FireHouse 101
San Diego Spotlight
FireHouse 101
The Job

Heroes in Harm’s Way

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Battalion Chief Michael FahyThis week we received sad news about the death of Battalion Chief Michael Fahy, a 17-year FDNY veteran and a father of three. While responding to a residential gas leak at a Bronx neighborhood residence, Chief Fahy was hit by debris from an explosion that left 20 others injured, including nine firefighters and six police officers. As firefighters nationwide prepare to lay one of their own to rest, we are reminded once again of the ever-present risks facing them all, and of the supreme sacrifice made by so many.

The grim reality is that each year more than 60 career and volunteer firefighters lose their lives on the job –and tens of thousands more are injured while performing their duties or as a result of underlying medical conditions exacerbated by responding to an emergency. Sadly, according to the U.S. Fire Administration, Fahy is the 67th firefighter we’ve lost so far in 2016.

Lessons Learned

Statistics on the causes of firefighter deaths

Fortunately, some comfort can be found from knowing that the average number of both fatalities and injuries has declined steadily over the past four decades, due in large part to improvements in safety gear, training, and to operational procedures. And, while evolving technologies continue to provide us with the tools to better protect those who run in to burning buildings, emerging technologies hold the promise that someday they won’t need to.

Firefighter safety statistics, 1977-2015

Emerging Technologies

For most people, the term “life-saving equipment” brings to mind images of helmets, masks, and fireproof gear. But often the tools that save lives are the ones that help firefighters to anticipate, prevent, and prepare for devastating scenarios. And in on-calls where every second counts, new technologies have helped firefighters to respond more quickly and effectively, before emergencies can escalate.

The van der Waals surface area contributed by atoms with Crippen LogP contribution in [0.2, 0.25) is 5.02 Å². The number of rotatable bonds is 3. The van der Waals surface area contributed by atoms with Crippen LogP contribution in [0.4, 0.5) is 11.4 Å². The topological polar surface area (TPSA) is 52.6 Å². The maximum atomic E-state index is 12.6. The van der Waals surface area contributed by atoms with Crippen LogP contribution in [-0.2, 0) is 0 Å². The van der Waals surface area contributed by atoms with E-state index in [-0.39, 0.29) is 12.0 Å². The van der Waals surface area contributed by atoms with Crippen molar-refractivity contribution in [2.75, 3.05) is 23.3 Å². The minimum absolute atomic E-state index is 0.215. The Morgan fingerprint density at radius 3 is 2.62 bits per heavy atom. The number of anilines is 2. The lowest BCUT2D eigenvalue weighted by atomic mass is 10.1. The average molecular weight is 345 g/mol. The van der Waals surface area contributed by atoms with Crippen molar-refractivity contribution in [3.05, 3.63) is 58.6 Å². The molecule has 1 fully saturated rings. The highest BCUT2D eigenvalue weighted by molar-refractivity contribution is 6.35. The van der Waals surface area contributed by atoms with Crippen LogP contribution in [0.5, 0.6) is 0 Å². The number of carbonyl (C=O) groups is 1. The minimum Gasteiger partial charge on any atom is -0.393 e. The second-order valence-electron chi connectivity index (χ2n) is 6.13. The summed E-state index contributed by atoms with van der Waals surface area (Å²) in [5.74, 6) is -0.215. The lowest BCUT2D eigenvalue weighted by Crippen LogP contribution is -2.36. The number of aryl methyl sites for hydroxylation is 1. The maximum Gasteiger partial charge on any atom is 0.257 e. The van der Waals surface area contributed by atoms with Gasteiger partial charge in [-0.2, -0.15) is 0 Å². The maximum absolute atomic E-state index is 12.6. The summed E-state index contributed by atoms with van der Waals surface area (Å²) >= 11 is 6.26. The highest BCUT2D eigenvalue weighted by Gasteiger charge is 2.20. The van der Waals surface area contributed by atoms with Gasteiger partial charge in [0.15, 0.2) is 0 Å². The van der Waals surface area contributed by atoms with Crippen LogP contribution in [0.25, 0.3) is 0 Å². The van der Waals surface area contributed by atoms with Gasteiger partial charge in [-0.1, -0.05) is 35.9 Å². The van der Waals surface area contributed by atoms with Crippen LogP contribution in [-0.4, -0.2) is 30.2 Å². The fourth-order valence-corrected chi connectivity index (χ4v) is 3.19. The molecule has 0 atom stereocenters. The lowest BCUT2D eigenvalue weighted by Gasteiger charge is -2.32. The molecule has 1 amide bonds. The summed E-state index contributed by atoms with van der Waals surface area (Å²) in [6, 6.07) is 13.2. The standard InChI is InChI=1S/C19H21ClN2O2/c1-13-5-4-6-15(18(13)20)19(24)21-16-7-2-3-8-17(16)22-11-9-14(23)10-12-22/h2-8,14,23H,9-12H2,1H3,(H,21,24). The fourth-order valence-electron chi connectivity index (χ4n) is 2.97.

• Global positioning systems (GPS) and related real-time tracking systems can now find the fastest route, the nearest water source, or the crew closest to the scene. They can help navigate rugged terrain, or alert dispatch centers when crews, engines and aircraft are in harm’s way.
  • Large scale systems, like the Resource Ordering and Status System (ROSS) can track all tactical, logistical, service, and support resources dispatched nationwide in near real-time to quickly get firefighters mobilized with the support they need.  When responding to an emergency, “life-saving equipment” includes that which provides vital information to those who need it.

Moreover, technology has helped officials with strategic planning.

  • The online Wildland Fire Decision Support System, which allows managers to track key decisions and the rationale that influenced them, helps them work with state, regional, and national partners to collaborate on complex tactics, share risks more broadly, and work through processes more quickly.  The system includes modeling capabilities in two areas:  predicting fire behavior and rapidly assessing values at risk. The fire behavior element predicts the rate, direction, and severity of fire spread based on a broad spectrum of inputs, including weather, fuels conditions, terrain and aspect, and fire history.  The risk assessment element works in conjunction with the fire behavior analysis to consider lives, property, and critical infrastructure such as power lines and roads and cultural, scenic, recreational, and other values that may be affected by a fire’s spread.  Fire managers can use all of the data and models to make decisions on how best to deploy crews, aircraft, and equipment in the safest, most effective, and cost-efficient manner.